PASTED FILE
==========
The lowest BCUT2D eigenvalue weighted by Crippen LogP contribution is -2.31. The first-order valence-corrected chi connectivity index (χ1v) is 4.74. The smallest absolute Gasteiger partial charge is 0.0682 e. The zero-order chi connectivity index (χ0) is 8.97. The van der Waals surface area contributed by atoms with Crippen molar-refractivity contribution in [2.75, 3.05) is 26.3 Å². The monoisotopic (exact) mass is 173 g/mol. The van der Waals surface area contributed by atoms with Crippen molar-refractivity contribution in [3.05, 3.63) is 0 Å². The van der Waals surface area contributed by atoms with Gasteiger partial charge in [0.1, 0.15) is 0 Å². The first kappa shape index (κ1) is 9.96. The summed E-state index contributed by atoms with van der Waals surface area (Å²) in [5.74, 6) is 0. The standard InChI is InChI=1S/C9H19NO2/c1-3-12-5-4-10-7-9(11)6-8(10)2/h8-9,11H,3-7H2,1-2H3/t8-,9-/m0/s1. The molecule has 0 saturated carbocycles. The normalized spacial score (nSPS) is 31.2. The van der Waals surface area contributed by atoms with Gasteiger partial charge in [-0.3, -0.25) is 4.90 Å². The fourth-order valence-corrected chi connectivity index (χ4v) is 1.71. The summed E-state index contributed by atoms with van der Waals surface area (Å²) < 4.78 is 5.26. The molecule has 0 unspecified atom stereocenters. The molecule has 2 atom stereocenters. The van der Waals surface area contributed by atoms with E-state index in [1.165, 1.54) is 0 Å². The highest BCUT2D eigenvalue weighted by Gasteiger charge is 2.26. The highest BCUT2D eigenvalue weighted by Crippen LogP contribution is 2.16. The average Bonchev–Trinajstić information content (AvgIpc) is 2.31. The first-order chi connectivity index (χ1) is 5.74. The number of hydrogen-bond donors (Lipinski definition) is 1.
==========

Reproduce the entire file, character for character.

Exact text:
The lowest BCUT2D eigenvalue weighted by Crippen LogP contribution is -2.31. The first-order valence-corrected chi connectivity index (χ1v) is 4.74. The smallest absolute Gasteiger partial charge is 0.0682 e. The zero-order chi connectivity index (χ0) is 8.97. The van der Waals surface area contributed by atoms with Crippen molar-refractivity contribution in [2.75, 3.05) is 26.3 Å². The monoisotopic (exact) mass is 173 g/mol. The van der Waals surface area contributed by atoms with Crippen molar-refractivity contribution in [3.05, 3.63) is 0 Å². The van der Waals surface area contributed by atoms with Gasteiger partial charge in [0.1, 0.15) is 0 Å². The first kappa shape index (κ1) is 9.96. The summed E-state index contributed by atoms with van der Waals surface area (Å²) in [5.74, 6) is 0. The standard InChI is InChI=1S/C9H19NO2/c1-3-12-5-4-10-7-9(11)6-8(10)2/h8-9,11H,3-7H2,1-2H3/t8-,9-/m0/s1. The molecule has 0 saturated carbocycles. The normalized spacial score (nSPS) is 31.2. The van der Waals surface area contributed by atoms with Gasteiger partial charge in [-0.3, -0.25) is 4.90 Å². The fourth-order valence-corrected chi connectivity index (χ4v) is 1.71. The summed E-state index contributed by atoms with van der Waals surface area (Å²) < 4.78 is 5.26. The molecule has 0 unspecified atom stereocenters. The molecule has 2 atom stereocenters. The van der Waals surface area contributed by atoms with E-state index in [1.165, 1.54) is 0 Å². The highest BCUT2D eigenvalue weighted by Gasteiger charge is 2.26. The highest BCUT2D eigenvalue weighted by Crippen LogP contribution is 2.16. The average Bonchev–Trinajstić information content (AvgIpc) is 2.31. The first-order chi connectivity index (χ1) is 5.74. The number of hydrogen-bond donors (Lipinski definition) is 1.